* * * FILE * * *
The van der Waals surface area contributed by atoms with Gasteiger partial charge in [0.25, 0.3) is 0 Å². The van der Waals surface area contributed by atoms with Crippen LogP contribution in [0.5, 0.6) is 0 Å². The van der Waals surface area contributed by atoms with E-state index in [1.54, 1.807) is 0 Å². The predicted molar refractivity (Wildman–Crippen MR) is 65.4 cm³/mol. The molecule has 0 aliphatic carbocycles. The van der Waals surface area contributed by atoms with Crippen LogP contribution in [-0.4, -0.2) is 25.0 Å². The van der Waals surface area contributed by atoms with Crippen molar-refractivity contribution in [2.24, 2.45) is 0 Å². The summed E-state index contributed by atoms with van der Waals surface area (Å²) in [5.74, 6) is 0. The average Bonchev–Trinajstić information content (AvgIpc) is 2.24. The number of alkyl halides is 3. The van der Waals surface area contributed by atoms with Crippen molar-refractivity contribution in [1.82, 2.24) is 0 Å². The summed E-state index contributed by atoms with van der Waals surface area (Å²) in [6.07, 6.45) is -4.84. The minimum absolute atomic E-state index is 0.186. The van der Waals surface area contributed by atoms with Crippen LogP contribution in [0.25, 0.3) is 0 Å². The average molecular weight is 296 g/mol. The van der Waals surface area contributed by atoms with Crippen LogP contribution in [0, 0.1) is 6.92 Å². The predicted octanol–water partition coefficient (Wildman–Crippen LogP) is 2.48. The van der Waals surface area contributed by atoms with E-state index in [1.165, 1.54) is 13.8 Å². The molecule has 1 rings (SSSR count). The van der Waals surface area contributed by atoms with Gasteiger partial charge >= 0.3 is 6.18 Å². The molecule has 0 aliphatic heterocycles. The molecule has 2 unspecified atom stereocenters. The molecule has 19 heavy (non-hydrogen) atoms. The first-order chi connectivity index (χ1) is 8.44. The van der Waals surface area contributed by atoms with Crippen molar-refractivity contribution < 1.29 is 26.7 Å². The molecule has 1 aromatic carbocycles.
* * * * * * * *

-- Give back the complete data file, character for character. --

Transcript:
The van der Waals surface area contributed by atoms with Gasteiger partial charge in [0.25, 0.3) is 0 Å². The van der Waals surface area contributed by atoms with Crippen LogP contribution in [0.5, 0.6) is 0 Å². The van der Waals surface area contributed by atoms with E-state index in [1.54, 1.807) is 0 Å². The predicted molar refractivity (Wildman–Crippen MR) is 65.4 cm³/mol. The molecule has 0 aliphatic carbocycles. The van der Waals surface area contributed by atoms with Crippen LogP contribution in [-0.4, -0.2) is 25.0 Å². The van der Waals surface area contributed by atoms with Crippen molar-refractivity contribution in [2.24, 2.45) is 0 Å². The summed E-state index contributed by atoms with van der Waals surface area (Å²) in [5.74, 6) is 0. The average Bonchev–Trinajstić information content (AvgIpc) is 2.24. The number of alkyl halides is 3. The van der Waals surface area contributed by atoms with Crippen molar-refractivity contribution in [1.82, 2.24) is 0 Å². The summed E-state index contributed by atoms with van der Waals surface area (Å²) in [6.07, 6.45) is -4.84. The minimum absolute atomic E-state index is 0.186. The van der Waals surface area contributed by atoms with Crippen LogP contribution in [0.25, 0.3) is 0 Å². The average molecular weight is 296 g/mol. The van der Waals surface area contributed by atoms with Crippen LogP contribution in [0, 0.1) is 6.92 Å². The predicted octanol–water partition coefficient (Wildman–Crippen LogP) is 2.48. The van der Waals surface area contributed by atoms with E-state index in [1.165, 1.54) is 13.8 Å². The molecule has 1 rings (SSSR count). The van der Waals surface area contributed by atoms with Gasteiger partial charge >= 0.3 is 6.18 Å². The molecule has 0 aliphatic heterocycles. The molecule has 2 unspecified atom stereocenters. The molecule has 19 heavy (non-hydrogen) atoms. The first-order chi connectivity index (χ1) is 8.44. The van der Waals surface area contributed by atoms with Crippen molar-refractivity contribution < 1.29 is 26.7 Å². The molecule has 1 aromatic carbocycles.